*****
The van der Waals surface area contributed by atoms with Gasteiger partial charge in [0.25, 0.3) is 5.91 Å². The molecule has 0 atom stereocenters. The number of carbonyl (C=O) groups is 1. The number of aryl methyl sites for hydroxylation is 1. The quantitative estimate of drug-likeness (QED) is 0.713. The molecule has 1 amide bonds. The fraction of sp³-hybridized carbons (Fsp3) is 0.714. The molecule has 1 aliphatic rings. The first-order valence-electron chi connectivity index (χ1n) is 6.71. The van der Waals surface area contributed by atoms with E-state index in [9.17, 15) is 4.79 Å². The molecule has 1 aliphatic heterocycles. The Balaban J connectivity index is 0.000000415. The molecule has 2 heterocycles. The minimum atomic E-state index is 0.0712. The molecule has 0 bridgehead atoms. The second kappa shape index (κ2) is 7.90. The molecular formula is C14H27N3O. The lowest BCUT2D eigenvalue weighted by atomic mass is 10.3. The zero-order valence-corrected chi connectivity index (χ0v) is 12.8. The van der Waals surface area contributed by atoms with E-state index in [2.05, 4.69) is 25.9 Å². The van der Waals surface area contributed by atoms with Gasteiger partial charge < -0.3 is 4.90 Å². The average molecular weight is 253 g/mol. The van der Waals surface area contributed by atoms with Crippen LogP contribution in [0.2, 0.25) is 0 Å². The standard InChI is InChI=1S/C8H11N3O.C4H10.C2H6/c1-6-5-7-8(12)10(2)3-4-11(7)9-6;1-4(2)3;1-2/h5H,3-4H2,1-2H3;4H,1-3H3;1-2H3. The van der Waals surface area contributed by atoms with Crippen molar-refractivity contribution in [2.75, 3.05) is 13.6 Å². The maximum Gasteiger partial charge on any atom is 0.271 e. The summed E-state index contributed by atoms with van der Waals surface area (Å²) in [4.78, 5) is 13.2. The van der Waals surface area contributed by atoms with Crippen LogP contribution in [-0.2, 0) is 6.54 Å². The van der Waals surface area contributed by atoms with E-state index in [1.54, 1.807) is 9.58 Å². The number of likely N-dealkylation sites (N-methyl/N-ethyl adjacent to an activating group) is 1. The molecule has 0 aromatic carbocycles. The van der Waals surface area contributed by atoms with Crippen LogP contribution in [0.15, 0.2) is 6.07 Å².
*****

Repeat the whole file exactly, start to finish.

The van der Waals surface area contributed by atoms with Gasteiger partial charge in [0.25, 0.3) is 5.91 Å². The molecule has 0 atom stereocenters. The number of carbonyl (C=O) groups is 1. The number of aryl methyl sites for hydroxylation is 1. The quantitative estimate of drug-likeness (QED) is 0.713. The molecule has 1 amide bonds. The fraction of sp³-hybridized carbons (Fsp3) is 0.714. The molecule has 1 aliphatic rings. The first-order valence-electron chi connectivity index (χ1n) is 6.71. The van der Waals surface area contributed by atoms with E-state index in [9.17, 15) is 4.79 Å². The molecule has 1 aliphatic heterocycles. The Balaban J connectivity index is 0.000000415. The molecule has 2 heterocycles. The minimum atomic E-state index is 0.0712. The molecule has 0 bridgehead atoms. The second kappa shape index (κ2) is 7.90. The molecular formula is C14H27N3O. The lowest BCUT2D eigenvalue weighted by atomic mass is 10.3. The zero-order valence-corrected chi connectivity index (χ0v) is 12.8. The van der Waals surface area contributed by atoms with E-state index in [2.05, 4.69) is 25.9 Å². The van der Waals surface area contributed by atoms with Gasteiger partial charge < -0.3 is 4.90 Å². The average molecular weight is 253 g/mol. The van der Waals surface area contributed by atoms with Crippen LogP contribution in [0.2, 0.25) is 0 Å². The standard InChI is InChI=1S/C8H11N3O.C4H10.C2H6/c1-6-5-7-8(12)10(2)3-4-11(7)9-6;1-4(2)3;1-2/h5H,3-4H2,1-2H3;4H,1-3H3;1-2H3. The van der Waals surface area contributed by atoms with Crippen molar-refractivity contribution in [2.75, 3.05) is 13.6 Å². The maximum Gasteiger partial charge on any atom is 0.271 e. The summed E-state index contributed by atoms with van der Waals surface area (Å²) in [4.78, 5) is 13.2. The van der Waals surface area contributed by atoms with Crippen LogP contribution in [-0.2, 0) is 6.54 Å². The van der Waals surface area contributed by atoms with E-state index in [1.54, 1.807) is 9.58 Å². The number of likely N-dealkylation sites (N-methyl/N-ethyl adjacent to an activating group) is 1. The molecule has 0 aromatic carbocycles. The van der Waals surface area contributed by atoms with Crippen LogP contribution in [0.15, 0.2) is 6.07 Å².